World-first artificial intelligence laws have cleared a major hurdle in Europe, with lawmakers agreeing to draft rules that could serve as a model for other countries grappling with the rapid rise of generative AI.
As consultations on similar regulations get underway in Australia, the European Parliament on Wednesday night agreed to the text of the draft Artificial Intelligence Act, with lawmakers voting 499 to 28 in favour of proposed regulations.
Parliament will now consult with European Union member states on the final shape of the landmark Act, meaning the agreed rules designed to promote a human-centric approach to AI and protect against harms could still change before the legislation passes.
Despite the prospect of future changes to legislation that has already been two years in the making, European Parliament president Roberta Metsola said the Act “will no doubt be setting the global standard for years to come”.
“Going forward, we are going to need constant, clear boundaries and limits to artificial intelligence, and here there is one thing we will not compromise on: Anytime technology advances it must go hand in hand with our fundamental rights and democratic values,” she said.
Under the Act, AI technology deemed to have an “unacceptable level of risk to people’s safety” will be prohibited in Europe, including social scoring systems that classify people based on their social behavior or personal characteristics.
Other applications of the technology to be banned include real-time biometric identification systems in public spaces, predictive policing systems, and facial recognition systems that scrape images from the internet or CCTV footage (think Clearview AI).
Co-rapporteur of the European Parliament’s AI committee, Brando Benifei, said the inclusion of biometrics was a “last minute divergence”, with the safeguards aimed at avoiding “any risk of mass surveillance”.
Several “high-risk applications” – AI systems that “pose significant harm to people’s health, safety, fundamental rights or the environment” – were also identified, including systems that influence the outcome of elections and recommender systems used by social media platforms.
“General purpose” AI technologies like ChatGPT would be expected to comply with new transparency requirements, including disclosing that content is AI-generated and making public summaries of the copyrighted data used for training models.
Potential risks to health, safety, fundamental rights, the environment, democracy and the rule of law would also have to be assessed and mitigated, and be registered in the European database before release.
“We want content that is produced by AI to be recognizable as such and we want deep fakes not to poison our democracy,” Mr Benifei said during a press conference held after the European Parliament’s vote.
The rules agreed to on Wednesday also contain an exemption for research activities and AI components provided under open-source licences, while promoting regulatory sandboxes to test AI before it is deployed.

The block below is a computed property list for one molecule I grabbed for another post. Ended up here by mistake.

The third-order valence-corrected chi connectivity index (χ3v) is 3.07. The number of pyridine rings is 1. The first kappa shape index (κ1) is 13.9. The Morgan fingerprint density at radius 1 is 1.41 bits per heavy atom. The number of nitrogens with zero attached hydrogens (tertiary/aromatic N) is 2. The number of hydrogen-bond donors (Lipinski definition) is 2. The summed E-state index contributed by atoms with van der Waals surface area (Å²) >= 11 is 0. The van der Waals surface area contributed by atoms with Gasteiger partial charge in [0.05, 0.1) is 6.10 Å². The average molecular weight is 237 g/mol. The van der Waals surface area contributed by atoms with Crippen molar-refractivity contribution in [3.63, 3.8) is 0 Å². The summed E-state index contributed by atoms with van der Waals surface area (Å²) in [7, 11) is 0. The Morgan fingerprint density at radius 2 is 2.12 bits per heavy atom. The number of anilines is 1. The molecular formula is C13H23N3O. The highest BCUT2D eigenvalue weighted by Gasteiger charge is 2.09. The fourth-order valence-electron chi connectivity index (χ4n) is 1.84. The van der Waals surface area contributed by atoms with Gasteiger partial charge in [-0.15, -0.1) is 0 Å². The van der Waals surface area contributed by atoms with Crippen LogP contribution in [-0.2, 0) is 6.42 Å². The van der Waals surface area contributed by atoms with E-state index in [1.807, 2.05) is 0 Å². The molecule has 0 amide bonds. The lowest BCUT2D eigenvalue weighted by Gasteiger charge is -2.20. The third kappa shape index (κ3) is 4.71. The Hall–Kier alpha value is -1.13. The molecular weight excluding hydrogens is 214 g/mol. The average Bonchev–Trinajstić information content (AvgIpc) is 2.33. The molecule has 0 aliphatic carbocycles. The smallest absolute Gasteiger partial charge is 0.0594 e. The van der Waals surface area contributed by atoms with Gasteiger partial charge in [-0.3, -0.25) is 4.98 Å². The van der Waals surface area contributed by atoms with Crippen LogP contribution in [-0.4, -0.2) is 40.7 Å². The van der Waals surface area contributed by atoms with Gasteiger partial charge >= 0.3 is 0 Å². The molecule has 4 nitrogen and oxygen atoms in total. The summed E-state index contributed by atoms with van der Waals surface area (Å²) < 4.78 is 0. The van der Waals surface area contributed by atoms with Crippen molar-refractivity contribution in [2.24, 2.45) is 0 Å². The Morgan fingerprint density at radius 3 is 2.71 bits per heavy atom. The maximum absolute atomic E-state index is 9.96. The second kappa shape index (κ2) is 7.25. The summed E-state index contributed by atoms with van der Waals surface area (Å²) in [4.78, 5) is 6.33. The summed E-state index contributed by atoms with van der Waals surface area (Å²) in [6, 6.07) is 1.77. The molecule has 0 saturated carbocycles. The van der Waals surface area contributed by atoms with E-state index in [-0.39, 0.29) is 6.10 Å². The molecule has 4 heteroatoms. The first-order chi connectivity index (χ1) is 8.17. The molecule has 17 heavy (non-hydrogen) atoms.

Co-rapporteur Dragos Tudorache said those features are important to “bring in industry” and provide a “level playing field”, stressing that innovation is “just as important” as protecting Europeans from harms.
“Serving the agenda of protecting our citizens is very firmly into this mandate, and at the same time we are also serving the agenda of promoting innovation, not hindering creativity and deployment and development of AI in Europe,” he said.
Mr Tudorache also said that unlike the General Data Protection Regulation, the Act contained definitions that are “not only clear in terms of what AI is, but perfectly aligned with the OECD definition [and] US definition”.
“We do not look at this Act as something where the Brussels Effect will suffice. We have to look at the Brussels Effect differently this time around because this technology is the same everywhere,” he said.
“Therefore, we have to – us as the European Union – take the lead on this, being the first ones to have courage to put rules into place, but we also have to work with other like-minded democracies out there to make sure that we reach alignment on the global stage.”
Professor of AI, technology and the law at Monash University, Chris Marsden, however, on Thursday said that the Act in its current form had “very little prospect… of successfully regulating the worst excesses of AI”.
“Australia can observe the ‘Brussels effect’ AI regulation calmly, noting that it was never intended to have teeth… This European AI Act will set a very low bar for the Australian government to match or exceed,” he said.
The federal government earlier this month released a discussion paper that proposes options for tightening the frameworks for governing AI. One of the options canvassed is a ban on the technology in “high-risk” settings.
According to the paper, high-risk is defined as having “very high impacts that are systemic, irreversible or perpetual”. Examples include the use of AI-enabled robots for surgery and self-driving cars.
Industry and government leaders will this week meet with Sam Altman, the chief executive of ChatGPT maker OpenAI, who has travelled to Australia this week at the invitation of Startup Network (previously Startup Victoria) to discuss approaches for regulating the technology.
Mr Altman last month warned that the company could leave Europe if it could not comply with the regulations, before later walking back the comments. He has also previously said that regulation is “essential”
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